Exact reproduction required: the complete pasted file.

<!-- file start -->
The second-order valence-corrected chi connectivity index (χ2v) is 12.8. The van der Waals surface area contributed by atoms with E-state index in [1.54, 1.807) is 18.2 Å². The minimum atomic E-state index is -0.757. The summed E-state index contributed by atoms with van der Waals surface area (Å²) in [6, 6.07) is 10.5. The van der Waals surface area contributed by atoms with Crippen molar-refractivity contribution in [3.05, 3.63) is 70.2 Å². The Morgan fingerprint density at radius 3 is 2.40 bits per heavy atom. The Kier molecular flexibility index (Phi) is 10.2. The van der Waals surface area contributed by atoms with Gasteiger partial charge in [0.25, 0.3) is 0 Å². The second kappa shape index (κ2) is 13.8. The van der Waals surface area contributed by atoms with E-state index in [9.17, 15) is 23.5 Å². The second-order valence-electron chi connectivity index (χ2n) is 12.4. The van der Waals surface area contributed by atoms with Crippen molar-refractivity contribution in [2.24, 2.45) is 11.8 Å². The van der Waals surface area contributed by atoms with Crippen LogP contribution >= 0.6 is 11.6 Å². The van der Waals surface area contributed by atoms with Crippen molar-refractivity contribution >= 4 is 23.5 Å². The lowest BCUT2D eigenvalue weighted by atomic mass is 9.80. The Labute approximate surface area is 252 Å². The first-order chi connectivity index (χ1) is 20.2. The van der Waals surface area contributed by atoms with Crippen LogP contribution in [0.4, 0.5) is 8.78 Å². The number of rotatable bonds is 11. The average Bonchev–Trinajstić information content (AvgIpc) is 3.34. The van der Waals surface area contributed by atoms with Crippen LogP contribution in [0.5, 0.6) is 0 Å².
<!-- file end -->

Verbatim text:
The second-order valence-corrected chi connectivity index (χ2v) is 12.8. The van der Waals surface area contributed by atoms with E-state index in [1.54, 1.807) is 18.2 Å². The minimum atomic E-state index is -0.757. The summed E-state index contributed by atoms with van der Waals surface area (Å²) in [6, 6.07) is 10.5. The van der Waals surface area contributed by atoms with Crippen molar-refractivity contribution in [3.05, 3.63) is 70.2 Å². The Morgan fingerprint density at radius 3 is 2.40 bits per heavy atom. The Kier molecular flexibility index (Phi) is 10.2. The van der Waals surface area contributed by atoms with Gasteiger partial charge in [0.25, 0.3) is 0 Å². The second kappa shape index (κ2) is 13.8. The van der Waals surface area contributed by atoms with E-state index in [9.17, 15) is 23.5 Å². The second-order valence-electron chi connectivity index (χ2n) is 12.4. The van der Waals surface area contributed by atoms with Crippen molar-refractivity contribution in [2.24, 2.45) is 11.8 Å². The van der Waals surface area contributed by atoms with Crippen LogP contribution >= 0.6 is 11.6 Å². The van der Waals surface area contributed by atoms with Crippen molar-refractivity contribution >= 4 is 23.5 Å². The lowest BCUT2D eigenvalue weighted by atomic mass is 9.80. The Labute approximate surface area is 252 Å². The first-order chi connectivity index (χ1) is 20.2. The van der Waals surface area contributed by atoms with Crippen LogP contribution in [0.4, 0.5) is 8.78 Å². The number of rotatable bonds is 11. The average Bonchev–Trinajstić information content (AvgIpc) is 3.34. The van der Waals surface area contributed by atoms with Crippen LogP contribution in [0.5, 0.6) is 0 Å².